Stroetinga/Havik were second in the final reckoning.

Rotterdam Six Day 2018
Photo©Ed Hood

And there’s little doubt that if you want to get rider interviews then blonde curls are very helpful in clinching the deal.

Anorak time.

Rotterdam Six Day 2018
Morgan Kneisky’s Look. Photo©Ed Hood 

Still the usual Cervélos, Dolans and Kogas; with Morgan Kneisky’s immaculate Look demonstrating the latest in the French company’s multi-adjustable extension/external steerer set up.

Rotterdam Six Day 2018
Photo©Ed Hood

But in the ‘now for something completely different’ stakes, Kneisky’s partner, Thomas is on aloominum – I’ll have catch up with him and ask what the story is?

Rotterdam Six Day 2018
Theo Boss. Photo©Ed Hood

Rotterdam Six Day 2018
Photo©Ed Hood

Theo Boss had a ‘rad’ Avanti on display with a front end not unlike the Willier time trial bikes from a season or two ago.

Rotterdam Six Day 2018
Photo©Ed Hood

German fast machine specialists FES had a beautifully aero carbon bar/extension on show.

Rotterdam Six Day 2018
Jeffrey Hoogland. Photo©Ed Hood

On the subject of the sprlnters, Dutch track sport is under going something of a rennaisance with Jeffrey Hoogland one of the fastest in the world right now.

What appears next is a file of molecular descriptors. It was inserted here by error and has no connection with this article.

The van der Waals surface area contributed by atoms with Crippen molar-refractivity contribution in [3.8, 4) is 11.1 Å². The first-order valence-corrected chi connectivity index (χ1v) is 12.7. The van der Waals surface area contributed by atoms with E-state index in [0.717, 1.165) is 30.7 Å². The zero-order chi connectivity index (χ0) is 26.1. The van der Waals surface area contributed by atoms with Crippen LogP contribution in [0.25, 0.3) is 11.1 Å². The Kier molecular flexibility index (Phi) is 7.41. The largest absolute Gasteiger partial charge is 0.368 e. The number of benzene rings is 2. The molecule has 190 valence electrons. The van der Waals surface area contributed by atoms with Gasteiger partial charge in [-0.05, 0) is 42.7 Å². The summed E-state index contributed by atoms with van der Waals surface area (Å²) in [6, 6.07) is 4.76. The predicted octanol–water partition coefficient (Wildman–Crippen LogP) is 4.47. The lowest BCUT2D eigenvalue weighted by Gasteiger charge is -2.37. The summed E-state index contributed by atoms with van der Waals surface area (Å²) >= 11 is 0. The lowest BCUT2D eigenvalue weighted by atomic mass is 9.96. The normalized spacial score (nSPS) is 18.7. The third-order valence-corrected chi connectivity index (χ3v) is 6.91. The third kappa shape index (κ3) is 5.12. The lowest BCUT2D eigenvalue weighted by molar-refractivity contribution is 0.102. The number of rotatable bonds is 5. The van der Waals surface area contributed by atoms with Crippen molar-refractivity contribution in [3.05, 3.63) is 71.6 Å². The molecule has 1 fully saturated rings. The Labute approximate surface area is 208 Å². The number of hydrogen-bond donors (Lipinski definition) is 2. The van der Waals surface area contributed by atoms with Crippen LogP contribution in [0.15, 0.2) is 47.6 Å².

Rotterdam Six Day 2018
Photo©Ed Hood

Rotterdam Six Day 2018
Photo©Ed Hood

Dernys; it wouldn’t be a Six Day without them.

Big Roger Kluge won the final with our boy Wojciech drawn off One so with slim chance of a result.

Rotterdam Six Day 2018
Kenny De Ketele wins the flowers. Photo©Ed Hood

The final chase was ‘just another chase’ – the Belgians went in four laps up and came out four laps up.


We’re hoping for better in Bremen …

Don’t you just love Euro motorways after midnight?

Ed Hood
Ed's been involved in cycling for over 45 years. In that time he's been a successful time triallist, team manager, and sponsor of several teams and clubs. He's also a respected and successful coach, and during the winter months can often be found working in the cabins at the Six Days. Ed remains a massive fan of the sport and couples his extensive contacts with an inexhaustable enthusiasm for the minutiae and the history of our sport.